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Posted: Monday, August 28, 2017 11:32 AM

Updated: Monday, August 28, 2017 11:32 AM

Hurricane Harvey To Cause Gas Prices To Rise Across East Tennessee This Week

NASHVILLE, Tenn., (August 28, 2017) The gasoline market opened with a bang on Sunday night. The price on the NYMEX surged 7 percent in overnight trading, signaling upward momentum that is likely to carryover to prices at the pump.

"Hurricane Harvey hit a major supply line for gasoline in Florida and along the eastern seaboard," said Mark Jenkins, spokesman, AAA - The Auto Club Group. "Multiple refineries and drilling rigs had to be evacuated ahead of the storm, and the Houston Ship Channel was closed.

"There remains a lot of uncertainty in the market," Jenkins continued. "Uncertainty of the extent of the damages, and how long before operations are fully restored. Motorists should expect higher prices this week. It's still early know how much prices will rise, but a minimum of 10-30 cents would not be a surprise."

Tennessee gas prices averaged $2.16 on Sunday. The state average is 2 cents more than this time last week.

The most expensive gas price averages in Tennessee are in Memphis ($2.19), Nashville ($2.18), Johnson City-Kingsport-Bristol ($2.14)
The least expensive gas price averages in Tennessee are in Chattanooga ($2.07), Clarksville-Hopkinsville ($2.09), and Knoxville ($2.14)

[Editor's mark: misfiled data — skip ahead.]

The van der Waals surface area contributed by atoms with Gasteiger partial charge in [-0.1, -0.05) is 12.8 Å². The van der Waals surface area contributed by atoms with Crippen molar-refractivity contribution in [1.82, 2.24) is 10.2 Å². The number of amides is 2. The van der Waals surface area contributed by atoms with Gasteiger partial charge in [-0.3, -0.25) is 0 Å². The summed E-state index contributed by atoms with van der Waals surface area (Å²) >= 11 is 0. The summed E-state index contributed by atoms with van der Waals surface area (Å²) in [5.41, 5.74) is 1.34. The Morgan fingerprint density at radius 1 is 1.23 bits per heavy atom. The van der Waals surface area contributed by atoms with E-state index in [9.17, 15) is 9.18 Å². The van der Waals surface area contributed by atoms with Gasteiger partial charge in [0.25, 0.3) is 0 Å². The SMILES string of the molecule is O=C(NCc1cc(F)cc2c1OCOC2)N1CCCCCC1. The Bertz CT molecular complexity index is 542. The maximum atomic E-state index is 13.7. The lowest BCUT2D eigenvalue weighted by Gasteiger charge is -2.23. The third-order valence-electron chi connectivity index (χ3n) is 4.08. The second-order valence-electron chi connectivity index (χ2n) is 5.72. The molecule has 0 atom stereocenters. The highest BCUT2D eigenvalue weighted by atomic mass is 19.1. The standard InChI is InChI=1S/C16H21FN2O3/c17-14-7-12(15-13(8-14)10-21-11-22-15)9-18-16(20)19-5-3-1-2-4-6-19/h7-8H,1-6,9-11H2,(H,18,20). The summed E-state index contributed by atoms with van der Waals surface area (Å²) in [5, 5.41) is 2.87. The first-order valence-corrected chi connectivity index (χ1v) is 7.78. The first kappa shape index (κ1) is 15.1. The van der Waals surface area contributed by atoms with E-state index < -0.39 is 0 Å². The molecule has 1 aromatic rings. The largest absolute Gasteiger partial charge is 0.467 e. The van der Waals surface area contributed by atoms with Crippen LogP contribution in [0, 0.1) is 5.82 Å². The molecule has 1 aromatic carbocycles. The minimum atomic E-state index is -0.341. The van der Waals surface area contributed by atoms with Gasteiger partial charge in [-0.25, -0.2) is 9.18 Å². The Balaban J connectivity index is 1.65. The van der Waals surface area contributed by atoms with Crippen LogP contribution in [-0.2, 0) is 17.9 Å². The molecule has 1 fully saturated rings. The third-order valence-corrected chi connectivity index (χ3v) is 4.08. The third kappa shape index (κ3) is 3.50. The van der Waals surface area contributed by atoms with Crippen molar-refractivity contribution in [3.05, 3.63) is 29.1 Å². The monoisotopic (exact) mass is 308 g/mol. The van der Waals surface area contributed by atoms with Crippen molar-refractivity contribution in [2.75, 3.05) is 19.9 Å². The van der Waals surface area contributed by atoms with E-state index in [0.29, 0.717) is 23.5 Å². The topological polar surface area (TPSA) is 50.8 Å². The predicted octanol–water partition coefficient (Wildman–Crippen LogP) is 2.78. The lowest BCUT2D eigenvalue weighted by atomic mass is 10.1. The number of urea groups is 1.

As of Sunday night, our partner at OPIS estimates:

One out of every five barrels of gasoline - produced in the United States - has been threatened by Hurricane Harvey
More than a quarter of refining capacity in the U.S. Gulf Coast was offline
The current tally of oil refinery capacity idled by Harvey is estimated at 2,546,700 barrels per day or 28% of Gulf Coast capacity
Eight refineries in Texas were in the process of being taken through controlled shutdowns
Other refineries reduced production by an estimated 50 percent, to conserve supply, due to the closure of the Houston Ship Channel.
Further refinery shutdowns are possible, given the extent of flooding and forecasts for heavy rain in the greater Houston-Texas City area.
Valero Energy Corporation's assessment of storm impacts at its Corpus Christi and Three Rivers sites is that they did not sustain "substantial refinery impacts", due to the storm.
The company is working with government agencies and business partners to evaluate logistical measures needed to resume operations, with port operations a particular focus.
The amount of crude oil output shut in at U.S. Gulf of Mexico offshore platforms was estimated at 378,633 b/d or 21.64% of typical daily production in the region.
Five rigs and 105 (out of a total of 737 manned platforms) were evacuated.









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